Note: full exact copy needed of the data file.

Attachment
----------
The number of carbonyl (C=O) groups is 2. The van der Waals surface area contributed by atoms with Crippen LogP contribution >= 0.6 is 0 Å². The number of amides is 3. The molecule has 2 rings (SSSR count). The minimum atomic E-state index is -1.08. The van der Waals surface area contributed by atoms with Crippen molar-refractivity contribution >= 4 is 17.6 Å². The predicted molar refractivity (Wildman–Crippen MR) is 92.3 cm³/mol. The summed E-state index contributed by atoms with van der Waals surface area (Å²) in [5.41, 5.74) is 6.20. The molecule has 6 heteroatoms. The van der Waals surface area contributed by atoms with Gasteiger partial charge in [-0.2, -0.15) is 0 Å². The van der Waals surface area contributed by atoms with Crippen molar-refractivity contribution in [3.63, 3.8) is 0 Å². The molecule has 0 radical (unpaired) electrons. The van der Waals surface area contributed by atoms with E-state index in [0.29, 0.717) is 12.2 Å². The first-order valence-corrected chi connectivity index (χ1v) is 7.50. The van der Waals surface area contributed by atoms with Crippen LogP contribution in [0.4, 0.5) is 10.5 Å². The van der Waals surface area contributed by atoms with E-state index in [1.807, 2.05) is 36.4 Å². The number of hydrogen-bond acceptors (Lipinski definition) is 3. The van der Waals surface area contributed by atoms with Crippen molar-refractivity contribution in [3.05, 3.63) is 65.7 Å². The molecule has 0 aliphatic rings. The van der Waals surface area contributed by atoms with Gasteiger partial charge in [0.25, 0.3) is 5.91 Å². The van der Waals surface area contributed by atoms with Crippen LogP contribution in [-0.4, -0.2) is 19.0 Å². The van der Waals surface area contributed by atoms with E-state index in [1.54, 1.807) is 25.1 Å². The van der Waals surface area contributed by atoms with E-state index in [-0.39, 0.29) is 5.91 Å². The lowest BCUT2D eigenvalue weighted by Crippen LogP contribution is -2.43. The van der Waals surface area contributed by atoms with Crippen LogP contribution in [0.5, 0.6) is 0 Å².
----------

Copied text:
The number of carbonyl (C=O) groups is 2. The van der Waals surface area contributed by atoms with Crippen LogP contribution >= 0.6 is 0 Å². The number of amides is 3. The molecule has 2 rings (SSSR count). The minimum atomic E-state index is -1.08. The van der Waals surface area contributed by atoms with Crippen molar-refractivity contribution >= 4 is 17.6 Å². The predicted molar refractivity (Wildman–Crippen MR) is 92.3 cm³/mol. The summed E-state index contributed by atoms with van der Waals surface area (Å²) in [5.41, 5.74) is 6.20. The molecule has 6 heteroatoms. The van der Waals surface area contributed by atoms with Gasteiger partial charge in [-0.2, -0.15) is 0 Å². The van der Waals surface area contributed by atoms with Crippen molar-refractivity contribution in [3.63, 3.8) is 0 Å². The molecule has 0 radical (unpaired) electrons. The van der Waals surface area contributed by atoms with E-state index in [0.29, 0.717) is 12.2 Å². The first-order valence-corrected chi connectivity index (χ1v) is 7.50. The van der Waals surface area contributed by atoms with Crippen LogP contribution in [0.4, 0.5) is 10.5 Å². The van der Waals surface area contributed by atoms with E-state index in [1.807, 2.05) is 36.4 Å². The number of hydrogen-bond acceptors (Lipinski definition) is 3. The van der Waals surface area contributed by atoms with Crippen molar-refractivity contribution in [3.05, 3.63) is 65.7 Å². The molecule has 0 aliphatic rings. The van der Waals surface area contributed by atoms with Gasteiger partial charge in [0.25, 0.3) is 5.91 Å². The van der Waals surface area contributed by atoms with Crippen LogP contribution in [-0.4, -0.2) is 19.0 Å². The van der Waals surface area contributed by atoms with E-state index in [1.54, 1.807) is 25.1 Å². The van der Waals surface area contributed by atoms with E-state index in [-0.39, 0.29) is 5.91 Å². The lowest BCUT2D eigenvalue weighted by Crippen LogP contribution is -2.43. The van der Waals surface area contributed by atoms with Crippen LogP contribution in [0.5, 0.6) is 0 Å².